The verification and application of satellite scatterometer winds

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The verification and application of satellite scatterometer winds

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Title: The verification and application of satellite scatterometer winds
Author: Zeng, Lixin
Abstract: Scatterometers are active microwave radars that provide surface wind vector observations over the global oceans. The data are especially useful in the studies of oceanic synoptic scale and meso-scale cyclones/storms, which can not be adequately described by sparse conventional observations. This dissertation tackles a fundamental question: what is the accuracy of the scatterometer winds? It is a straightforward question for moderate wind speeds: the scatterometer winds can be simply compared with buoy wind observations. However, an equally direct answer is impossible for high wind speeds because conventional wind data are known to be inaccurate at high winds mainly due to high sea states. A unique approach that relates surface wind to sea level pressure is applied to alleviate this problem. It is demonstrated that the scatterometer winds exhibit a significant low bias of around 2 ms$\sp{-1}$ at speeds greater than 18 ms$\sp{-1}$. An empirical correction function is proposed to correct for the speed bias.The dissertation then focuses on the applications of scatterometer winds to weather analysis, especially in the vicinity of storms. An innovative method that derives central pressures of oceanic storms from scatterometer winds is devised. The central pressures are compared with the analyses of the state-of-the-art operational weather prediction model. They generally agree well in the northern hemisphere, but significant difference exists in the southern hemisphere. A second application involves data assimilation, particularly why the impact of scatterometer wind on numerical weather prediction is mostly neutral. Displacement error in the model forecast fields is identified as one of the major reasons. A simple variational approach that take into account displacement errors is developed and tested in a controlled environment. Favorable results are produced by this approach.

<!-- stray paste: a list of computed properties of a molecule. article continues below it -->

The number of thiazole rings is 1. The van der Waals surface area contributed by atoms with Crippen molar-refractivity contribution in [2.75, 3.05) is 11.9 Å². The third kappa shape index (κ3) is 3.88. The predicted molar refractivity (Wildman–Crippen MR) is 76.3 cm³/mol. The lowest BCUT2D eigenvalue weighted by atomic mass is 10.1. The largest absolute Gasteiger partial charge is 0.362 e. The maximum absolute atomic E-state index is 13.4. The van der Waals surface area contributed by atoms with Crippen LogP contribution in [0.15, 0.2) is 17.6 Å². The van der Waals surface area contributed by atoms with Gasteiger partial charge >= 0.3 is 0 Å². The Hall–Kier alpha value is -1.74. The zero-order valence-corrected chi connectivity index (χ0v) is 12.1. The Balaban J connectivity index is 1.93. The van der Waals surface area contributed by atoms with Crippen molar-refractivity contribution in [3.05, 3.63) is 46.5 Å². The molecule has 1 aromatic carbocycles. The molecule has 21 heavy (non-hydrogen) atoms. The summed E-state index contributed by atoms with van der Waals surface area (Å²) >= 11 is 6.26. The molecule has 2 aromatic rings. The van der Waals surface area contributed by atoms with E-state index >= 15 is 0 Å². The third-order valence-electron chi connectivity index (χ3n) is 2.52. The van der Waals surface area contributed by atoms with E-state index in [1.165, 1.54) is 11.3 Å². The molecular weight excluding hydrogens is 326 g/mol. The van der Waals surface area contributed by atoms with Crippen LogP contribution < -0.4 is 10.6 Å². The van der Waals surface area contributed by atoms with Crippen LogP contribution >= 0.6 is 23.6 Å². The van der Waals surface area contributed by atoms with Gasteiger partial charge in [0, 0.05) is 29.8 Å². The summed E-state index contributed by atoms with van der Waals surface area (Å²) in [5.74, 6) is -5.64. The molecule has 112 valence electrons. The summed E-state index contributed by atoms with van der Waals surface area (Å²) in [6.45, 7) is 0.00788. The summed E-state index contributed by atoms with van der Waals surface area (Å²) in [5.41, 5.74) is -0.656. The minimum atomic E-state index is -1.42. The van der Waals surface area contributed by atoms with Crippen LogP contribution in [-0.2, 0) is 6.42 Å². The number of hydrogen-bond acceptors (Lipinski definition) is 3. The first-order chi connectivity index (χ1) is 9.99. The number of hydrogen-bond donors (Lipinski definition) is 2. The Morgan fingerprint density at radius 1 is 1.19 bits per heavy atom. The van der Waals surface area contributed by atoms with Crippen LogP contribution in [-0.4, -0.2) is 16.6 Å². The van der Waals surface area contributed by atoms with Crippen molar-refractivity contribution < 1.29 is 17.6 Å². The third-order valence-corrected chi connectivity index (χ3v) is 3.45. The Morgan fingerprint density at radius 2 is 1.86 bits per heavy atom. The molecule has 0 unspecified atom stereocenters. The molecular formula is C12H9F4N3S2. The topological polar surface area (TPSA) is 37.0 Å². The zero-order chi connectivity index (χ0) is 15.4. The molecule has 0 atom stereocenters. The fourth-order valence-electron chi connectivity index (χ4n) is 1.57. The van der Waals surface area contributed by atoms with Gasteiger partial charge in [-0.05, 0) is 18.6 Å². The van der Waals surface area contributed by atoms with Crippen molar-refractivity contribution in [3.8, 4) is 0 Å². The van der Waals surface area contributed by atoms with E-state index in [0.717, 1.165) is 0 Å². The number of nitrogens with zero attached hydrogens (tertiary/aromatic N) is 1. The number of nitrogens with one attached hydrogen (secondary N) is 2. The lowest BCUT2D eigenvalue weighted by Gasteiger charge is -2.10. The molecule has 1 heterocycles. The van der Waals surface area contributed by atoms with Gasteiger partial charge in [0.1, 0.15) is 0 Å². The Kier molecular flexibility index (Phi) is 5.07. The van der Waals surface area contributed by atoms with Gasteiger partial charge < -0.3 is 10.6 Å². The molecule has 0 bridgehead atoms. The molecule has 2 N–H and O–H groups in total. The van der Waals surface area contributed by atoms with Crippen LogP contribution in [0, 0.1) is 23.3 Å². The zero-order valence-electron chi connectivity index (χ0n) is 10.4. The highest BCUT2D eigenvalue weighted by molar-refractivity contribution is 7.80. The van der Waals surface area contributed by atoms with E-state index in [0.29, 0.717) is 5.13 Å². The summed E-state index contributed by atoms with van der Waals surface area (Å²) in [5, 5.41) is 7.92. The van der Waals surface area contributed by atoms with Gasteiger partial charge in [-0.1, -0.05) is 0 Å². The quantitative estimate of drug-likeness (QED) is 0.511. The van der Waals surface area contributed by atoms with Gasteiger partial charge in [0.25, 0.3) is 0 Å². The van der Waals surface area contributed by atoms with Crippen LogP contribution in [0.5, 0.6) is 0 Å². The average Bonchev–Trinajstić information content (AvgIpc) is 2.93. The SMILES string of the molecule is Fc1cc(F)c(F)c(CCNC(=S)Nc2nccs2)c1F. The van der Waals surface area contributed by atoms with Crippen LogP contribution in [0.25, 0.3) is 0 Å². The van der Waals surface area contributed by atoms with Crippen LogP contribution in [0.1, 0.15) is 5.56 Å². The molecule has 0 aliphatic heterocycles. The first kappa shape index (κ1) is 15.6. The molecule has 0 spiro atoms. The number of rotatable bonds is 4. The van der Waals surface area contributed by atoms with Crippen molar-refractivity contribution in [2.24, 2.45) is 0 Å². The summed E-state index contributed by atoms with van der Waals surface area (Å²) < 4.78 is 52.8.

Description: Thesis (Ph. D.)--University of Washington, 1996

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